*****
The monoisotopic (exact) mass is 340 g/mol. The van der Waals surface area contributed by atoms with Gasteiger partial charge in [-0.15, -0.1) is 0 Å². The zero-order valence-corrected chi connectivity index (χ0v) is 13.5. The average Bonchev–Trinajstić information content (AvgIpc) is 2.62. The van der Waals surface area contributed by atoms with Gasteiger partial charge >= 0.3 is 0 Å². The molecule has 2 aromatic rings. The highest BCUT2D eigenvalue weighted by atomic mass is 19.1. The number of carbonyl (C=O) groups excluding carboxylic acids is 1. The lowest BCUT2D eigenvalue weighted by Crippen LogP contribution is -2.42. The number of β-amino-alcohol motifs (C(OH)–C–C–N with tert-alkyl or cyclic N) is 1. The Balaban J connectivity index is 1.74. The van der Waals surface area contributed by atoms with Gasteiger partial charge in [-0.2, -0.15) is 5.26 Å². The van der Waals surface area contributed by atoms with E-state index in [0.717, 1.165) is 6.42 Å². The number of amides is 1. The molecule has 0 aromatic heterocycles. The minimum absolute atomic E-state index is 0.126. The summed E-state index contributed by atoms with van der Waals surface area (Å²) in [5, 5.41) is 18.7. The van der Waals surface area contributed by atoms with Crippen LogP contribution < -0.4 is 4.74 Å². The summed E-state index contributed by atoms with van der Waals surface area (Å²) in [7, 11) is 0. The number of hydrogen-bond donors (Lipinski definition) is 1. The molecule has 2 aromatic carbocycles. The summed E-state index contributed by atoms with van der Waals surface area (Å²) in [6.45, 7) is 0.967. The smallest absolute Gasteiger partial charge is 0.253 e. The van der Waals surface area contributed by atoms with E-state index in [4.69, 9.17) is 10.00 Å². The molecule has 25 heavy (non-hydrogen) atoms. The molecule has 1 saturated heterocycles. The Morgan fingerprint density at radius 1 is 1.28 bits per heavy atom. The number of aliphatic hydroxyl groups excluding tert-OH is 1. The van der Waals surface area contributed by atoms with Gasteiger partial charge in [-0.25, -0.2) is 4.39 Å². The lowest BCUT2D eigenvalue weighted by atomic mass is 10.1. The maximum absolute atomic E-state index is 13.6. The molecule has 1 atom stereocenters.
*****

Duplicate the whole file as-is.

The monoisotopic (exact) mass is 340 g/mol. The van der Waals surface area contributed by atoms with Gasteiger partial charge in [-0.15, -0.1) is 0 Å². The zero-order valence-corrected chi connectivity index (χ0v) is 13.5. The average Bonchev–Trinajstić information content (AvgIpc) is 2.62. The van der Waals surface area contributed by atoms with Gasteiger partial charge >= 0.3 is 0 Å². The molecule has 2 aromatic rings. The highest BCUT2D eigenvalue weighted by atomic mass is 19.1. The number of carbonyl (C=O) groups excluding carboxylic acids is 1. The lowest BCUT2D eigenvalue weighted by Crippen LogP contribution is -2.42. The number of β-amino-alcohol motifs (C(OH)–C–C–N with tert-alkyl or cyclic N) is 1. The Balaban J connectivity index is 1.74. The van der Waals surface area contributed by atoms with Gasteiger partial charge in [-0.2, -0.15) is 5.26 Å². The van der Waals surface area contributed by atoms with E-state index in [0.717, 1.165) is 6.42 Å². The number of amides is 1. The molecule has 0 aromatic heterocycles. The minimum absolute atomic E-state index is 0.126. The summed E-state index contributed by atoms with van der Waals surface area (Å²) in [5, 5.41) is 18.7. The van der Waals surface area contributed by atoms with Crippen LogP contribution < -0.4 is 4.74 Å². The summed E-state index contributed by atoms with van der Waals surface area (Å²) in [7, 11) is 0. The number of hydrogen-bond donors (Lipinski definition) is 1. The molecule has 2 aromatic carbocycles. The summed E-state index contributed by atoms with van der Waals surface area (Å²) in [6.45, 7) is 0.967. The smallest absolute Gasteiger partial charge is 0.253 e. The van der Waals surface area contributed by atoms with E-state index in [4.69, 9.17) is 10.00 Å². The molecule has 25 heavy (non-hydrogen) atoms. The molecule has 1 saturated heterocycles. The Morgan fingerprint density at radius 1 is 1.28 bits per heavy atom. The number of aliphatic hydroxyl groups excluding tert-OH is 1. The van der Waals surface area contributed by atoms with Gasteiger partial charge in [-0.25, -0.2) is 4.39 Å². The lowest BCUT2D eigenvalue weighted by atomic mass is 10.1. The maximum absolute atomic E-state index is 13.6. The molecule has 1 atom stereocenters.